Lecture Five: In vivo patch clamping Flashcards Preview

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Flashcards in Lecture Five: In vivo patch clamping Deck (35)
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What is current?

Net ion flow


What is voltage?

Potential Energy

How much energy between two points (voltage = charge separation (RMP))


What is resistance/conductance?

Ease of which ions flow


What is capacitance?

Storage of charge


What rule underlies patch clamping?

Ohms law



What does capacitance do?

Slows the change of voltage from square wave format to a sigmoid


Whats the problem with recording single channels?

The scale of current is in pico amps and therefore is dominated by background noise


What solved the noise of a single channel recording?

The giga ohm seal reduced back ground noise


What are three variations of patch clamping?

- Perforated whole cell patch clamping
- Whole cell
- Isolated patch


What are a couple of techniques you can use for patch clamping?

- Inside out and outside out configurations


What are the steps in patch clamping?

- Electrode within patch clamp
- Positive ion flow out (Current step)

1) Identify a good cell
2) position electrode using indentation on cell because of electrode
3) Induce suction to form the giga ohm seal (resistance is in the ohms)
4) Null the electrode transient (so no transient is present and changes can be detected)
5) Perform break in (kiss)
6) Null the whole cell transient

Check this


What can patch clamping measure?

- Voltage step (current is injected to maintain a voltage and this injection matches that going through the channels and thus the voltage can be inferred)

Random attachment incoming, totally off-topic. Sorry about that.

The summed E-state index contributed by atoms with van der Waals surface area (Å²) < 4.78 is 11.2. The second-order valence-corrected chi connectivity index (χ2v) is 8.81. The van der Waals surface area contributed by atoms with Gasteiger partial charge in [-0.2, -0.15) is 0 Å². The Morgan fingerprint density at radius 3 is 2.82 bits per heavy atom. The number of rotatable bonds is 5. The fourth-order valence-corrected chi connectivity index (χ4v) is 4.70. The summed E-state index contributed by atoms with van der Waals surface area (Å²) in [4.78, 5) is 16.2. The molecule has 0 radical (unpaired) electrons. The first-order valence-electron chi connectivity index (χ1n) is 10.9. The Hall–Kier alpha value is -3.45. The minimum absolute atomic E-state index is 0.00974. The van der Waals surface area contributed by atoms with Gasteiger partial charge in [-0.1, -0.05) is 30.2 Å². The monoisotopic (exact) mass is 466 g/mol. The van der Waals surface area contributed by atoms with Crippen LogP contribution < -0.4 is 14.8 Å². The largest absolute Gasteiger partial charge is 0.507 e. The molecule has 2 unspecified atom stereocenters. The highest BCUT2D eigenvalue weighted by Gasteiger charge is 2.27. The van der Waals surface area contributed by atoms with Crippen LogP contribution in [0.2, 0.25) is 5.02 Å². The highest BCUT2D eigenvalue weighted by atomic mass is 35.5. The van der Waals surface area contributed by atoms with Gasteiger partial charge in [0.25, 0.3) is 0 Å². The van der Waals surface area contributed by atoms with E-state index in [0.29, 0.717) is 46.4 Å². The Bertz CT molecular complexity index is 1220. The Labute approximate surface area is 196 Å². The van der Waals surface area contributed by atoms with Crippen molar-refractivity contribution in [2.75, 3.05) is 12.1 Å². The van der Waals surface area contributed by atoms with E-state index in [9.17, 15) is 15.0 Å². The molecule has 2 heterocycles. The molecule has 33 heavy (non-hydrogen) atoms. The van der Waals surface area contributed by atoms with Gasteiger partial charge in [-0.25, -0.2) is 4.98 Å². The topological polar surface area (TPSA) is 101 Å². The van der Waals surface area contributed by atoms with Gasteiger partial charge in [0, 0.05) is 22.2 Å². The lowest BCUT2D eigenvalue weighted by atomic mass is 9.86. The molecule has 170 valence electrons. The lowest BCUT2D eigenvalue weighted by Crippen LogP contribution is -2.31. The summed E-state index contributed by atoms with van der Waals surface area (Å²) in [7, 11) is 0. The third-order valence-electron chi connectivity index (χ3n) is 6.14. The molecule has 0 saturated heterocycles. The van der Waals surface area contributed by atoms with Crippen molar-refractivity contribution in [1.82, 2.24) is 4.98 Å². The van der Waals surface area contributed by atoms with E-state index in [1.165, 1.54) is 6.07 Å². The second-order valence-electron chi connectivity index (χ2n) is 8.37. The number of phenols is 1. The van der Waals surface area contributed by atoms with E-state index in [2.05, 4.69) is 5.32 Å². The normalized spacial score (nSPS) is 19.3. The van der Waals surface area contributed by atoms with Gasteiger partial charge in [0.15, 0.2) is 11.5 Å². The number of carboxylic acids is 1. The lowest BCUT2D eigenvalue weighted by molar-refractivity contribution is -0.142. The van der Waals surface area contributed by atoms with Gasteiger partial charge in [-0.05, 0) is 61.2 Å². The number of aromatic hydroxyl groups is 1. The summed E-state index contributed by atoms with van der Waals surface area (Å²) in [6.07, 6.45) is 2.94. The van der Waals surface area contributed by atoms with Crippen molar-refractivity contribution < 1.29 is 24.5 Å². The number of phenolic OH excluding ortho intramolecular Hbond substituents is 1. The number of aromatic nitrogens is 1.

- Current step (change in voltage reflects current)

Check this


What do we typically patch clamp?


Also cardiac and muscle is less common


What is the difficulties of neurons?

- Cannot clamp the entire cell because the processes are too long
- Very fragile and easily killed


What are some considerations for measuring neurons?

- Slice preparations vs in vitro preparations
- Importance of cold preparations
- Antagonists to modulate other channels
- Neurons are highly excitable vs glial cells therefore it is easy to ensure you have a neuron.


What are electrophysiological techniques to measure synaptic potential?

- Field potentials
- Single whole cell patch clamp
- Dual whole cell patch clamp
- In vivo patch clamp


What is a field potential?

–Population potentials (multiple synapses, multiple cells)
–Negative deflection reflects loss of +ve ions. –Easy and quick


What is a single whole cell patch clamp?

–One cell, multiple synapses (~ thousands)
–Inward currents shown as downward deflections


What is a dual whole cell patch clamp?

–two cells, few synapses (1 –10 ish)
–Harder still


What did patch clamping discover at the synapse?

•Quantal = release of single vesicle

•Whole cell recordings showed that discrete sized events occurred supporting that transmitter release occurs in “units” (“quanta”) that we now know are vesicles


What can you generate to characterise ion channel properties?

I-V curves


Whats a IV curve?

- Reveals channel properties
- plots current through a channel as a function of membrane potential change
- Can infer function of channel from this i.e Na and K channels in AP


What can IV curves infer for pharmaceutical companies?

Gradient of the slope infers conductance, change in this slope is change in conductance

Where the line crosses 0 reveals reversal potential = where current direction reverses


Describe the AMPA channel characteristics?

- Conducts current over a linear range of voltages, reverses at 0


Hows the IV relationship in most excitable cells?

In most excitable cells, the current-voltage relation is not always linear (eg: conductance varies with membrane voltage)


What happens when IV relationships are non linear?

Currents are rectified


Describe outward and inward rectification;

–Outward rectification: a membrane allowing outward current to flow more easily than inward current
–Inward rectification: a membrane allowing inward current to flow more easily than outward current


Whats the implication of rectification?

Rectification plays an important role in controlling the excitability of neurons


What can determine linear vs non linear IV relationship?

Subunit makeup of receptors can determine linear vs non-linear conductances


Give an example of a AMPA receptor that is not a linear IV relationship;

AMPA receptors lacking the GluA2 subunit are inwardly rectifying